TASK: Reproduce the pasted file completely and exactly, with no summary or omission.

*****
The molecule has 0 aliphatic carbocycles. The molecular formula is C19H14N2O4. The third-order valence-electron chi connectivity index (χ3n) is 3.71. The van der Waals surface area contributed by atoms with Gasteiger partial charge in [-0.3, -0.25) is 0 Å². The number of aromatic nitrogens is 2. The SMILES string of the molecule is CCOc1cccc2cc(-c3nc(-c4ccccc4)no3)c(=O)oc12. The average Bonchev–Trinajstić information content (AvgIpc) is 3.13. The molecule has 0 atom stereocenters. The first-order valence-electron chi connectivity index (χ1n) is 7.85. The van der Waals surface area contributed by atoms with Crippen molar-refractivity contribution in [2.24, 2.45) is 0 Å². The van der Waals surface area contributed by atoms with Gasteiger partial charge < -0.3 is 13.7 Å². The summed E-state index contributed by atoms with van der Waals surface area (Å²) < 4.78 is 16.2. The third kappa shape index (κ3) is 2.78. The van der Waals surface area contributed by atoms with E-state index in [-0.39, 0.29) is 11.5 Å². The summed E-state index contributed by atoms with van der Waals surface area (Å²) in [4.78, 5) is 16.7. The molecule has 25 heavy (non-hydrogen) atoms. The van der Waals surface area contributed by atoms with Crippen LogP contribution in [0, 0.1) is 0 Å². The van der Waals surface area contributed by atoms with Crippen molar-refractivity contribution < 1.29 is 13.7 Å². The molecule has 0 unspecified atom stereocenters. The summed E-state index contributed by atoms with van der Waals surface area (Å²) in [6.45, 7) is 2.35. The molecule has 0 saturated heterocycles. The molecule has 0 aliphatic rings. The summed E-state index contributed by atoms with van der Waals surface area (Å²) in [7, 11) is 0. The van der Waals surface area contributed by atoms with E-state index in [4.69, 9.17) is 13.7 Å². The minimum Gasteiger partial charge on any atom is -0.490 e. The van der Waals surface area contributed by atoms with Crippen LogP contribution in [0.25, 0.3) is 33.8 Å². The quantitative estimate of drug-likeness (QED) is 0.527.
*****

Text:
The molecule has 0 aliphatic carbocycles. The molecular formula is C19H14N2O4. The third-order valence-electron chi connectivity index (χ3n) is 3.71. The van der Waals surface area contributed by atoms with Gasteiger partial charge in [-0.3, -0.25) is 0 Å². The number of aromatic nitrogens is 2. The SMILES string of the molecule is CCOc1cccc2cc(-c3nc(-c4ccccc4)no3)c(=O)oc12. The average Bonchev–Trinajstić information content (AvgIpc) is 3.13. The molecule has 0 atom stereocenters. The first-order valence-electron chi connectivity index (χ1n) is 7.85. The van der Waals surface area contributed by atoms with Crippen molar-refractivity contribution in [2.24, 2.45) is 0 Å². The van der Waals surface area contributed by atoms with Gasteiger partial charge < -0.3 is 13.7 Å². The summed E-state index contributed by atoms with van der Waals surface area (Å²) < 4.78 is 16.2. The third kappa shape index (κ3) is 2.78. The van der Waals surface area contributed by atoms with E-state index in [-0.39, 0.29) is 11.5 Å². The summed E-state index contributed by atoms with van der Waals surface area (Å²) in [4.78, 5) is 16.7. The molecule has 25 heavy (non-hydrogen) atoms. The van der Waals surface area contributed by atoms with Crippen LogP contribution in [0, 0.1) is 0 Å². The van der Waals surface area contributed by atoms with Crippen molar-refractivity contribution < 1.29 is 13.7 Å². The molecule has 0 unspecified atom stereocenters. The summed E-state index contributed by atoms with van der Waals surface area (Å²) in [6.45, 7) is 2.35. The molecule has 0 saturated heterocycles. The molecule has 0 aliphatic rings. The summed E-state index contributed by atoms with van der Waals surface area (Å²) in [7, 11) is 0. The van der Waals surface area contributed by atoms with E-state index in [4.69, 9.17) is 13.7 Å². The minimum Gasteiger partial charge on any atom is -0.490 e. The van der Waals surface area contributed by atoms with Crippen LogP contribution in [0.25, 0.3) is 33.8 Å². The quantitative estimate of drug-likeness (QED) is 0.527.